What Fluevog Can Teach us All About Being a Great Place to Work

This past summer I was in beautiful Denver, Colorado, and I had the good fortune of receiving my Certified Speaking Professional (CSP) designation at the National Speakers Association annual convention. Walking on the stage was amazing, it’s true, and frankly, it just made it better receiving it in one of the most amazing cities I’ve ever been to. One of my favourite states for that matter. The warmth, health, progressive policies and passionate people are just some of the reasons I cannot wait to go back. And here’s a perfect example.

On a quick trip into downtown Denver, I took a stroll through Larimer Square (which by the way has the coolest story of a strong savvy female Dana Crawford saving it from the wrecking ball – learn more about that here). I saw (much to my pocketbook’s chagrin) a Fluevog store. If you are a fellow shoe lover like me, you’ll know the name. It’s more than just the original, impeccably crafted and lovingly designed products that attract me though, it’s that every store I’ve been in without exception the staff are among the happiest, most knowledgeable and pleasant people in retail.

This consistency of service and staff engagement is virtually unheard of.

This shopping trip, like no exception, I’m greeted warmly – like they’ve been waiting all day for me to arrive – and cannot wait to talk about the latest designs. They high five each other and offer to help each other get sizes. They don’t bat an eyelash at the customer beside me surrounded by what must have been 30 open boxes of shoes (I kid you not!)

And it gets better. When I went to checkout, the lady, who has been serving me for the last hour (I’m kind of embarrassed to tell you I was in there for an hour), begins to check me out. Her colleague proudly sidles up beside her and says, “do you know how special this lady is?” I share that I do, she’s been amazing, and tell them exactly why I know she is great. He animately agrees and then hands me a brochure saying, “not only that, but she’s also famous.” I look down and sure enough, right there on the latest catalogue is the lady who is checking me out.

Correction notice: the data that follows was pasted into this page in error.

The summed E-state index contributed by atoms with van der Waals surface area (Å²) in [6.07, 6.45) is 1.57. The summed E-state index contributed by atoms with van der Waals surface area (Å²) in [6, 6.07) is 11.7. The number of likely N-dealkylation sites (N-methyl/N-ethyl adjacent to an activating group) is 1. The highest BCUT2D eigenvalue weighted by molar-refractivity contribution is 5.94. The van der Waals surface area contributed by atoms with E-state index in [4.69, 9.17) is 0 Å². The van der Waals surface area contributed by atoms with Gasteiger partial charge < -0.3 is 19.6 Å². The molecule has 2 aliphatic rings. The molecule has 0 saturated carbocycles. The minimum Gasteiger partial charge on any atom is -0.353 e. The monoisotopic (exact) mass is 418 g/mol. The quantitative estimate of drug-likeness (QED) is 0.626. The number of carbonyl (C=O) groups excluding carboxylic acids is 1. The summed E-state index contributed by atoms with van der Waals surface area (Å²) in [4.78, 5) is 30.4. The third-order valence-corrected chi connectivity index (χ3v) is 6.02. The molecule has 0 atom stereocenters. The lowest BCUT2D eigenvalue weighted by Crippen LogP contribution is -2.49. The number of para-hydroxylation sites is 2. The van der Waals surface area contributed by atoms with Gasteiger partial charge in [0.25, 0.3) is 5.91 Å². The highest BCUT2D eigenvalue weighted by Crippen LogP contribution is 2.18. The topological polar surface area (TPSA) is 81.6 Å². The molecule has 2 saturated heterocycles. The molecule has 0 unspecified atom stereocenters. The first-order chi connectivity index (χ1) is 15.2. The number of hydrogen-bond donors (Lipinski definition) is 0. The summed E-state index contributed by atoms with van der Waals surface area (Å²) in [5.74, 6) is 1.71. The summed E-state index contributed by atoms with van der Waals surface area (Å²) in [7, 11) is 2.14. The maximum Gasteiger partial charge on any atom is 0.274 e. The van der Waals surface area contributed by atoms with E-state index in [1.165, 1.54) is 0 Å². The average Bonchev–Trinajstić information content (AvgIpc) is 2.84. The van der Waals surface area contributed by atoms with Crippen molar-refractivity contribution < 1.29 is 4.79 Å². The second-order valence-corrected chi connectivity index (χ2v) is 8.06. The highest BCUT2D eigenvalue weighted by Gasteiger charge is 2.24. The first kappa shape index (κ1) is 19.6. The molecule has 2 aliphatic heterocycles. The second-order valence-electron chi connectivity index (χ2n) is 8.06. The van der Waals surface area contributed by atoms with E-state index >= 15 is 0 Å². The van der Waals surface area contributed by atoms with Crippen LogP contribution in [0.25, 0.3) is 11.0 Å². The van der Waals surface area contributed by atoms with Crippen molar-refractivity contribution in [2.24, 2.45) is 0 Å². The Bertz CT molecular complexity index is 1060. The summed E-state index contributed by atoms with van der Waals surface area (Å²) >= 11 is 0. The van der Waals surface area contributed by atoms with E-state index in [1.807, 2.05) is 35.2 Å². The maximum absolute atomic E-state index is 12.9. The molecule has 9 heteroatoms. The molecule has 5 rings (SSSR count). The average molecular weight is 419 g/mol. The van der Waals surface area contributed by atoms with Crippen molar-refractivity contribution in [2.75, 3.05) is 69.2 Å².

I have to know more! (It’s not everyday staff are the face of the company brand although now that I think about it I cannot imagine why it isn’t!)

This is what she shared with me:

“Every quarterly catalogue always has people from the stores. The male model here is from the Montreal store and I’m from the Denver store. And we met for the first time at the place where they were filming. We had the most incredible experience. Not only do we absolutely love the shoes – I’m wearing a pair for my wedding coming up in three weeks – we also love love love this company. Who else gives their staff a chance to go away to a cool location, learn about the behind-the-scenes world of creating a catalogue, get to pick the shoes from the new line that get included in the catalogue, and then get invited back for the next catalogue to mentor the next models?”

True. Who does that?!

Do you see what I’m saying? On the surface, it seems it’s about being in the catalogue, but if that’s all it was, there might be competition or pettiness between staff. It’s the fact this practice is an extension of the employee experience.